Thanks for explaining more. That does sound like a pretty reasonable idea, now you mention it I think OpenWRT does something similar (it doesn't have the RAM to fork hundreds of shell PIDs at startup, lua config generates startup scripts instead).
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PostPosted: Sun Jan 26, 2020 4:21 am    Post subject: Reply with quote

> Many people, when arguing against systemd, say they do not need the fancy features provided by systemd, or that these features
> are implemented badly in systemd. In my opinion, these are not very strong reasons themselves, because systemd proponents can
> still argue that these features worked well enough for many people.

This is, in my opinion, pointless because the systemd-corporate hackers do not have INDEPENDENT datasets to verify this claim. Take the whitewashing
list that was built as a strawman "argument" by Poettering about the gazillion advantages that systemd should have. Everyone can write
a self-promo article and link it into some random website that is based on selling ads to the user (indirectly). There is no debate in such
articles.

I think the argument in regards to the functionality in systemd not working well is very sound and perfectly reasonable. Functionality
that has worked for me in the past, no longer did work. When I had a problem with dhcpcd and found out that systemd acted against
it, I uninstalled this trojan horse at once. I don't tolerate Red Hat controlling my simple stack. I have a systemd-free system and
appreciate it (admittedly not gentoo but alienbob's slackware variant).

The more lines of code, the higher the complexity and the stronger the burden on people in understanding it.

Common users do not even have a choice. Most distribution maintainers flat out abused them. We are not surprised about
Red Hat, since they paid for systemd, but look at what happened to debian and the fork of the oldschool debian into devuan.

If you look at distrowatch, devuan is right now (January 2020) ranked 50. That's not that bad really, so I don't think the
"argument" can be maintained that "these features work well enough for many people" - if that were the case, devuan would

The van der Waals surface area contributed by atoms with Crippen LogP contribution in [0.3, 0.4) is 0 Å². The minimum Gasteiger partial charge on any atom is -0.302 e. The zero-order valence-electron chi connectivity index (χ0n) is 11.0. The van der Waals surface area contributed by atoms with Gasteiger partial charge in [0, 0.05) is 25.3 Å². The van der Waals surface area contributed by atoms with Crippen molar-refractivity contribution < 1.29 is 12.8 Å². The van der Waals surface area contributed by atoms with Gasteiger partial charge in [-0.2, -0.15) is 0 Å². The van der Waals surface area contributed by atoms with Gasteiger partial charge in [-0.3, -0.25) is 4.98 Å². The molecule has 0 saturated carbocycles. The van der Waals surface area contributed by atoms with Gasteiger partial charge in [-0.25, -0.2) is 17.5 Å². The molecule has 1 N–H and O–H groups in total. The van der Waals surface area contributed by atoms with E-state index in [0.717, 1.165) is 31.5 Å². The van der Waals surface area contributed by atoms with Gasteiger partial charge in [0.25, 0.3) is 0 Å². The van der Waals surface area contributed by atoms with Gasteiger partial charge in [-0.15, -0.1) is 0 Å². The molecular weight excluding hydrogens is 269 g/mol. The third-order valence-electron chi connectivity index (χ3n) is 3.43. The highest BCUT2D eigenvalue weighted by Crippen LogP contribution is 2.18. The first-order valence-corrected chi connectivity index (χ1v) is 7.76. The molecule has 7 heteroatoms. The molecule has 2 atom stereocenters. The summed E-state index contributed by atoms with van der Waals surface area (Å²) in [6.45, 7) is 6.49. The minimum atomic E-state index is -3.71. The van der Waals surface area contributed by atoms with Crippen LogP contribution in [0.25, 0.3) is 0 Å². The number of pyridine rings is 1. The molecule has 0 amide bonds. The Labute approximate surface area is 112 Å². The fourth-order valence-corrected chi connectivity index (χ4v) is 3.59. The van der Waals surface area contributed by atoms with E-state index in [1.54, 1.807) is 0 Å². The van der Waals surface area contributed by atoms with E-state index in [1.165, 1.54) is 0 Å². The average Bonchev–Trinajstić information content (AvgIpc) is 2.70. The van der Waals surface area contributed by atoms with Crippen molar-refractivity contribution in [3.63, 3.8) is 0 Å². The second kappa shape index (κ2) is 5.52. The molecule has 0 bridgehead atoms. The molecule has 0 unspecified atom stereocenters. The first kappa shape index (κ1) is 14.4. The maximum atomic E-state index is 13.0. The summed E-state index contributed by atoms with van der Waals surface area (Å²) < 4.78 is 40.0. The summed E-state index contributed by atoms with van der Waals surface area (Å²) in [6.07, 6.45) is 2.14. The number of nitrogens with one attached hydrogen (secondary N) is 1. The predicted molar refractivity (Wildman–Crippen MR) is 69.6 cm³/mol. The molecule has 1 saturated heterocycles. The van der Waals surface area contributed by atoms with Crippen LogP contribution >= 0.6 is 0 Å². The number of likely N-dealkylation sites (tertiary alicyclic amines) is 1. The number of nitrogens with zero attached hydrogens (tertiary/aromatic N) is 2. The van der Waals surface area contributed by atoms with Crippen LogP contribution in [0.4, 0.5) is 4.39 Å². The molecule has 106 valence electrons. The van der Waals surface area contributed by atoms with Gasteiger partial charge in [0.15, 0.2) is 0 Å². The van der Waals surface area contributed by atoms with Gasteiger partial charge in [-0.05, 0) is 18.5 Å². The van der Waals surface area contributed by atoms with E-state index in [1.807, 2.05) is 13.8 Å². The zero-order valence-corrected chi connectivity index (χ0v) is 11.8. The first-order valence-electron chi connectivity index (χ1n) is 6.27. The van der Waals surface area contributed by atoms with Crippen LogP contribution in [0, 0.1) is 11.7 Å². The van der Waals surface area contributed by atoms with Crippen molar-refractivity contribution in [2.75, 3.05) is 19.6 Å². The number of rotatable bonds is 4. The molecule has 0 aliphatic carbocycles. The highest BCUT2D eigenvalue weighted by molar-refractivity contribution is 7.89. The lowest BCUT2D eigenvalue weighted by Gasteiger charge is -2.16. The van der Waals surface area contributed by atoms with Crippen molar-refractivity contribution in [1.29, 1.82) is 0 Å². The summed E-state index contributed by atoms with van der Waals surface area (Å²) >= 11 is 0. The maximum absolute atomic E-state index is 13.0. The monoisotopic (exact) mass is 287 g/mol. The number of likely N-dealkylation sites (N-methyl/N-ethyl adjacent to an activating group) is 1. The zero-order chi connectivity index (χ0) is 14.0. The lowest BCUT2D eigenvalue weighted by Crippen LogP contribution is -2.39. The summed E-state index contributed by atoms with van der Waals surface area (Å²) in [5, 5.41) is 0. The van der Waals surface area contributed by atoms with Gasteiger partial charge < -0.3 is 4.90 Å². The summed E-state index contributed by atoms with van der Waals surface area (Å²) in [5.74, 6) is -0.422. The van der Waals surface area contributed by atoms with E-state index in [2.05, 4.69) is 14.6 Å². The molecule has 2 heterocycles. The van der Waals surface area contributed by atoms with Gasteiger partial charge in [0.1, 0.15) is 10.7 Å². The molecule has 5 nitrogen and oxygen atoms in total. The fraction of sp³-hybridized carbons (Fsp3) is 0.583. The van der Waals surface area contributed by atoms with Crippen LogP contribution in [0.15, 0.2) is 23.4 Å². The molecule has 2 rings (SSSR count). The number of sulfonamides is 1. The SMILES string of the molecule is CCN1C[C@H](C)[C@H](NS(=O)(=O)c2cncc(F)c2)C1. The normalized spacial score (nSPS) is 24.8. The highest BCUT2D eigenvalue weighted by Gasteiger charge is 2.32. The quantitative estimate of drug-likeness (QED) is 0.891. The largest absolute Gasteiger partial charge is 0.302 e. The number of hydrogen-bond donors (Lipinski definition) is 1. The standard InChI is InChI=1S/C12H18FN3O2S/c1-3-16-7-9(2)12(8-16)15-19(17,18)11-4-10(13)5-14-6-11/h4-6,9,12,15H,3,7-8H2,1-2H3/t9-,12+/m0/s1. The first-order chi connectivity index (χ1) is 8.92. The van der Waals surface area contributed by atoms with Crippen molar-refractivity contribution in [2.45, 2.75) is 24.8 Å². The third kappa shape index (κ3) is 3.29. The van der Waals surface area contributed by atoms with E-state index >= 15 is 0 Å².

not be ranked there AT ALL. (It was at rank 35 or so a few weeks before; obviously distrowatch fluctuates).

The reality is that most people don't even know; and then, after that, many people don't care either way. The number
of pro-systemd people is VERY, very low; and the number of non-Red Hat pro-systemd people is even smaller. There is a
huge conflict of interest in Linux in general, increasingly so in the last few years. Why is DRM included into the
kernel, for example? Surely that isn't because the general user voted for DRM inclusion.

> To truly prove systemd's deficiency, truly workable alternatives [...]

See - I already have a problem here because when the term "alternatives" is used, do you mean an ALTERNATIVE to
systemd? Because I think this would be wrong. An "alternative" would just incur the same problems that systemd assimilated
away from the linux stack.

> to my knowledge, daemontools-ish init/rc systems, best represented by s6/s6-rc, offer features comparable with
> those provided by systemd

So wait a moment ... you are saying that the argument that systemd is too complex, is not good - yet you then go on
and say that you look for full-feature replacement of systemd? Why? :)

I don't need any of the functionality that systemd offers, thankfully. Every job I do I solve via ruby scripts. That
is also something I never understood why systemd attacked shell scripts. Yes, they suck. I don't understand why I
would want to defend shell scripts - they are terrible.

Equally well I do not understand why anyone replacing shell scripts would imply to have a perfect, awesome
design. I think the systemd added way more problems than it ever solved.

> often implemented in ways vastly superior to those in systemd.

I like simplicity. But I believe the technical limitations of systemd or its intrinsic complexity, and not even the
paid corporate hackers working on it, were the most important aspect.

To me the most important aspect was how upstream people abuse downstream people. The debian situation was indeed
the most vile of these attacks.